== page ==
by Bruce Cabanayan
The coming out was quick. When it happened, there were a few breathless moments that seemed painfully extended, but once the words were said, it was pretty much over. Both my friends and family respectfully and graciously acknowledged it, asked a few questions, and then I was free.
It was the staying in that felt like it lasted forever.
The realization that I was gay came gradually; I didn’t just wake up one day and suddenly have homosexual urges. From perhaps the age of nine or ten, I would see handsome men in films or on the television and feel a little mesmerized, or I would coyly gaze at a cute boy for a little longer than I expected I would. These longing looks were quickly averted before they could be noticed. With time, the frequency and length of these stares would increase, and the intensity of the feelings in my chest would manifest itself in the clenching of my teeth.
I learned to mask these feelings. My parents and older siblings would tease me about my friends who were girls, asking if I were interested in any of them, and I would casually drop names of a few classmates who had pleasant features that I found reasonably, but not heart-thumpingly, attractive. My family’s hopes for my future; my brothers’ machismo; my mother’s religious beliefs—all of these were what i perceived as rational, if unfortunate, reasons for me to stay in the closet.
I came to realize that my family’s hopes were my own. They wished for me to grow up to marry a nice girl, and I desperately hoped and prayed for the same thing. it wasn’t so much that I grew up thinking being gay was wrong, but rather that being straight was right. It’s not that the fairy tales and Disney cartoons I worshipped show gays being violently punished for their misbehavior, but rather that straight people, the princes and their glowing maidens, are rewarded with happy endings in glorious palaces and castles. I felt powerless to rewrite those stories for myself.
So, to achieve my fairytale ending, it became necessary to lie. Saying it that way makes it sound like I was on a mission, and in a way, I was. Dating a girl was a goal for me, something to add to my list of to-dos on my road to a life acceptable by my standards and those of the people whom I cared for the most. I regrettably deceived girls into thinking I was interested in them, not out of malice, but because I wanted so badly to actually be interested in them. Eventually, the person I lied to the most was myself. I consciously and foolishly told myself that these excruciating desires to be with men would cleanly resolve themselves once I found a girl that I could feel truly passionate about; that nothing else would matter once I found my own princess who would gladly inhabit a palace or a castle with me. Thankfully, my attempts to build relationships with girls all failed—although back then, I was thoroughly ashamed and disappointed in myself for failing as a man, at least from my limited perspective. To this day, I still feel terrible about the girls to whom I swore such deep commitment, and yet failed to even feign interest in; about the indisputable fact that I lied to them so intimately and for so long.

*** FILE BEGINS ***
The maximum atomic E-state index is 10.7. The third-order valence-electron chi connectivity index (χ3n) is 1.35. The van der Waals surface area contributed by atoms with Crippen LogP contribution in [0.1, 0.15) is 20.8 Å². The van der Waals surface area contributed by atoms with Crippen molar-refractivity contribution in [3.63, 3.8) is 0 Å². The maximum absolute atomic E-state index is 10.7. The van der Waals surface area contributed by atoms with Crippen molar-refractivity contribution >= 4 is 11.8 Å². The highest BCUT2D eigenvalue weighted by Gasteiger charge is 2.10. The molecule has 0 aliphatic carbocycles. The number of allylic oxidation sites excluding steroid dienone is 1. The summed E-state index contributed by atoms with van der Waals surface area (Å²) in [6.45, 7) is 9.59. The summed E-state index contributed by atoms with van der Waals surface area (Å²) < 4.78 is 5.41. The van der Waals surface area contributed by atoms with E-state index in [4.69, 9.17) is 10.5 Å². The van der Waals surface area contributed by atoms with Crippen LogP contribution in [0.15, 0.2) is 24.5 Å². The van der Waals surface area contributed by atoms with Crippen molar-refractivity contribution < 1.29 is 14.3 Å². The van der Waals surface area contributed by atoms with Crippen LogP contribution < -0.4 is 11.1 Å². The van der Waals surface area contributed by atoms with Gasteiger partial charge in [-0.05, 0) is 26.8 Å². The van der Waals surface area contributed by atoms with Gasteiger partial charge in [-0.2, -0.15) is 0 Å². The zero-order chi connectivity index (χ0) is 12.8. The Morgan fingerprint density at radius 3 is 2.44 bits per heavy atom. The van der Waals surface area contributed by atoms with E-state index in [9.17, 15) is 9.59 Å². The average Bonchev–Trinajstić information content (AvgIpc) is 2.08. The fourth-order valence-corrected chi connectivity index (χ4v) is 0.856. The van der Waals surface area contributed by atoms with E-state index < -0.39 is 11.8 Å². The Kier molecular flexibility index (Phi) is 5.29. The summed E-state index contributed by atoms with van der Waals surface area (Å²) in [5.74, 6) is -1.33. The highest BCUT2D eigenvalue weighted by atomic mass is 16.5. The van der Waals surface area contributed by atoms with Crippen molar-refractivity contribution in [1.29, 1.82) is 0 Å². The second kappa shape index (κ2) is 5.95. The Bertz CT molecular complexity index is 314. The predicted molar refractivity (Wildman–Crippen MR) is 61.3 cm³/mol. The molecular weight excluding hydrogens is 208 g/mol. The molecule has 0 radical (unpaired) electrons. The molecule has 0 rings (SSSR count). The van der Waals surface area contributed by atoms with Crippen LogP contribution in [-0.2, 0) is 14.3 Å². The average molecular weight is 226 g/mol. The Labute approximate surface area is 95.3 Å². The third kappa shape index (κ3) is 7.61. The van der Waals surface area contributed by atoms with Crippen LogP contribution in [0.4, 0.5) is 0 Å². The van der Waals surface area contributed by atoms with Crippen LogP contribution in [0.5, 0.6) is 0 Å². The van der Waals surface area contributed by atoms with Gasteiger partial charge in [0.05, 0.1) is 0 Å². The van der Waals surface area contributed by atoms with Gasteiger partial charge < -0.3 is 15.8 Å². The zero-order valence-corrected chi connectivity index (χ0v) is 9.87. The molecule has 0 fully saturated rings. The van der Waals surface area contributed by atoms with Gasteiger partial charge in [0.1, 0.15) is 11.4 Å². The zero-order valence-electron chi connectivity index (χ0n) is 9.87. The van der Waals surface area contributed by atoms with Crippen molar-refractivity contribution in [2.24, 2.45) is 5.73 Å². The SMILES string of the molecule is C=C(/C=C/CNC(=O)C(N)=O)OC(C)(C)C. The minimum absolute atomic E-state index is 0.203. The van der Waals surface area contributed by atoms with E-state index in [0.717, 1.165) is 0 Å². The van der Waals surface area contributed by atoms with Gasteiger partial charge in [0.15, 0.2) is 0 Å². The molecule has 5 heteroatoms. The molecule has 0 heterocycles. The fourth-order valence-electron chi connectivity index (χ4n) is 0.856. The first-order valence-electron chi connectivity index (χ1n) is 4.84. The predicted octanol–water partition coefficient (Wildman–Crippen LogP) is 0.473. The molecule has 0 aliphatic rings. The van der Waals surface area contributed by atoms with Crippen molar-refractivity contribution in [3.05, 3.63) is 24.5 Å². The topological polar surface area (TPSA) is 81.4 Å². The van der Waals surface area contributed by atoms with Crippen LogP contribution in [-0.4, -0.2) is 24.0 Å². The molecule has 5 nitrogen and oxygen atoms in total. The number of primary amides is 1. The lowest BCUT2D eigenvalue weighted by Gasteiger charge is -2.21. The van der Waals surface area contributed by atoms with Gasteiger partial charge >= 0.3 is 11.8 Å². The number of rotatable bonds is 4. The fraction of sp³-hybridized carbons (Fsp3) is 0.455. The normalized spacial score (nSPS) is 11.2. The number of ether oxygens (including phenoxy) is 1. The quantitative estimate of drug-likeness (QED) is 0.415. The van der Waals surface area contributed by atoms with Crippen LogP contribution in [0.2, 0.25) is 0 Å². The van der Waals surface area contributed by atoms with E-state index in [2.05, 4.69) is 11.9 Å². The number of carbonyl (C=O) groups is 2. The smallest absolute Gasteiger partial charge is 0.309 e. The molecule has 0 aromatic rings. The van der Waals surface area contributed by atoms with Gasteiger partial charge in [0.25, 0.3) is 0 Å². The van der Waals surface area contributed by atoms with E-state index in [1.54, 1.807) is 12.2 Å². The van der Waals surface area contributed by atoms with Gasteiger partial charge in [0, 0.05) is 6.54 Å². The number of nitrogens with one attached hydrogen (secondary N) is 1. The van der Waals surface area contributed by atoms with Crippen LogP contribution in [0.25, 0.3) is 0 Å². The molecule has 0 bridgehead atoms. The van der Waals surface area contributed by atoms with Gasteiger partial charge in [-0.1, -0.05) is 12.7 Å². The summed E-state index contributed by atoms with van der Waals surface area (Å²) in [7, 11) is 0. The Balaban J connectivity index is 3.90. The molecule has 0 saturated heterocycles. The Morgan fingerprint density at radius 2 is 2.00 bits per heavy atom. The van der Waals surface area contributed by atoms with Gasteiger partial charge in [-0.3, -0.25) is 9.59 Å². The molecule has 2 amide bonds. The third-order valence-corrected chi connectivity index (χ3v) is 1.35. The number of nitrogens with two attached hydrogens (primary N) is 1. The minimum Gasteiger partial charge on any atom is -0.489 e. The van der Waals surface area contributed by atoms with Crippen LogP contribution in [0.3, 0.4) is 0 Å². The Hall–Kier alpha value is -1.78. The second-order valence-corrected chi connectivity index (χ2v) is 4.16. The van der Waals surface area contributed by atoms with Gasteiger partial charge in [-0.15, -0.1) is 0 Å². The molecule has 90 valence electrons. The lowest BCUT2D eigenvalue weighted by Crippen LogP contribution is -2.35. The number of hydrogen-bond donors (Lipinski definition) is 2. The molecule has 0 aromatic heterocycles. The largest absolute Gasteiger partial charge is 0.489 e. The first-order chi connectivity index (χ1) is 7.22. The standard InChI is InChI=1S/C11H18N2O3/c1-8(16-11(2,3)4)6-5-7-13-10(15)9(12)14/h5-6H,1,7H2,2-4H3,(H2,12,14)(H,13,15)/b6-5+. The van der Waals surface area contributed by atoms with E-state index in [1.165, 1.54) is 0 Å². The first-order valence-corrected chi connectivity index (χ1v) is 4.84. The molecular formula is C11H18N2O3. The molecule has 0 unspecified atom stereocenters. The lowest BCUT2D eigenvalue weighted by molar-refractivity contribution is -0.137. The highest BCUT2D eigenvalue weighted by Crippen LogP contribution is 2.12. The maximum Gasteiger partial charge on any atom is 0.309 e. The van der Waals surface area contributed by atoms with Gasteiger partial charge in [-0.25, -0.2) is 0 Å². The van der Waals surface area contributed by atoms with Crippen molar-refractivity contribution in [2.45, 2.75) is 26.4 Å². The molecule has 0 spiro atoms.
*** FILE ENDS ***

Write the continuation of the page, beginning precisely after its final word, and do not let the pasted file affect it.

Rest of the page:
It’s almost funny how relatively quickly I transitioned from thinking that I would have to hide my sexuality for the rest of my life to looking forward to living with it happily and publicly. Within the span of sophomore and junior years of college, I decided that I wanted to come out, actually followed through with it, and went on my first date with a guy. Surely, there were lots of cultural factors: the rise of Queer Eye for the Straight Guy, the release of Brokeback Mountain, the proud announcement of Lance Bass. The film Milk was particularly instrumental; it’s probably the reason why I’m writing this in the first place. Admittedly, alcohol also made it a lot easier for me to finally verbalize that I was gay.
Perhaps the most rewarding part of coming out—and I can’t really say if it was a cause, or the result—wasn’t that I could finally love men openly, but that I realized I could finally, truly love myself for the person that I really was. When I think of the shame and the guilt or the fear and the sadness, I also reflect on how much happier and more confident and hopeful I feel than I ever did before. For me, peering deep into the closet has been just as valuable as the moment when I finally stepped out of it.
And I guess that’s where the fairy tale begins.
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